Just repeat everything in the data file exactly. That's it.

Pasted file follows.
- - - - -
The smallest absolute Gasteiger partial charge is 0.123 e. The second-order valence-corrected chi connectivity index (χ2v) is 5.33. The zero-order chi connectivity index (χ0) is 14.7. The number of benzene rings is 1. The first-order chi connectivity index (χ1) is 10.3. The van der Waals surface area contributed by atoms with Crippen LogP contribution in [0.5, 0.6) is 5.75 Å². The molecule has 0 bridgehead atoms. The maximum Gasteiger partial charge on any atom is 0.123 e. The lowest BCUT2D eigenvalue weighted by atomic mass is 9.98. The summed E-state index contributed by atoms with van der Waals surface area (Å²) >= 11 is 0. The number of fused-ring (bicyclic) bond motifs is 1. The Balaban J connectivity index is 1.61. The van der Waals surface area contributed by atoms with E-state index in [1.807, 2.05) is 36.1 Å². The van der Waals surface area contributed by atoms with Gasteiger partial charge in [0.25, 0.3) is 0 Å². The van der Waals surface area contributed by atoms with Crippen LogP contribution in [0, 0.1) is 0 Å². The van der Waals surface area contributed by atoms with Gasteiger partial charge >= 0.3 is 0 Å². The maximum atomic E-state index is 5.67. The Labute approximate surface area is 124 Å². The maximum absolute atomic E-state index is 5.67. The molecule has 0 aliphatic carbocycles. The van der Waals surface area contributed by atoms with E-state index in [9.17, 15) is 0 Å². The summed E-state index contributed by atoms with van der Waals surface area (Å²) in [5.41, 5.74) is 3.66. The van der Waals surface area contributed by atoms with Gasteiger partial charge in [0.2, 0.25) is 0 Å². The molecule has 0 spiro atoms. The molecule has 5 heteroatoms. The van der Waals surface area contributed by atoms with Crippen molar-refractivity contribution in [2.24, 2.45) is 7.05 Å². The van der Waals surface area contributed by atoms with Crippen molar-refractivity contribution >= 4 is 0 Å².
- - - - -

The smallest absolute Gasteiger partial charge is 0.123 e. The second-order valence-corrected chi connectivity index (χ2v) is 5.33. The zero-order chi connectivity index (χ0) is 14.7. The number of benzene rings is 1. The first-order chi connectivity index (χ1) is 10.3. The van der Waals surface area contributed by atoms with Crippen LogP contribution in [0.5, 0.6) is 5.75 Å². The molecule has 0 bridgehead atoms. The maximum Gasteiger partial charge on any atom is 0.123 e. The lowest BCUT2D eigenvalue weighted by atomic mass is 9.98. The summed E-state index contributed by atoms with van der Waals surface area (Å²) >= 11 is 0. The number of fused-ring (bicyclic) bond motifs is 1. The Balaban J connectivity index is 1.61. The van der Waals surface area contributed by atoms with E-state index in [1.807, 2.05) is 36.1 Å². The van der Waals surface area contributed by atoms with Gasteiger partial charge in [0.25, 0.3) is 0 Å². The van der Waals surface area contributed by atoms with Crippen LogP contribution in [0, 0.1) is 0 Å². The van der Waals surface area contributed by atoms with Gasteiger partial charge >= 0.3 is 0 Å². The maximum atomic E-state index is 5.67. The Labute approximate surface area is 124 Å². The maximum absolute atomic E-state index is 5.67. The molecule has 0 aliphatic carbocycles. The van der Waals surface area contributed by atoms with E-state index in [9.17, 15) is 0 Å². The summed E-state index contributed by atoms with van der Waals surface area (Å²) in [5.41, 5.74) is 3.66. The van der Waals surface area contributed by atoms with Gasteiger partial charge in [0.2, 0.25) is 0 Å². The molecule has 0 spiro atoms. The molecule has 5 heteroatoms. The van der Waals surface area contributed by atoms with Crippen molar-refractivity contribution in [2.24, 2.45) is 7.05 Å². The van der Waals surface area contributed by atoms with Crippen molar-refractivity contribution >= 4 is 0 Å².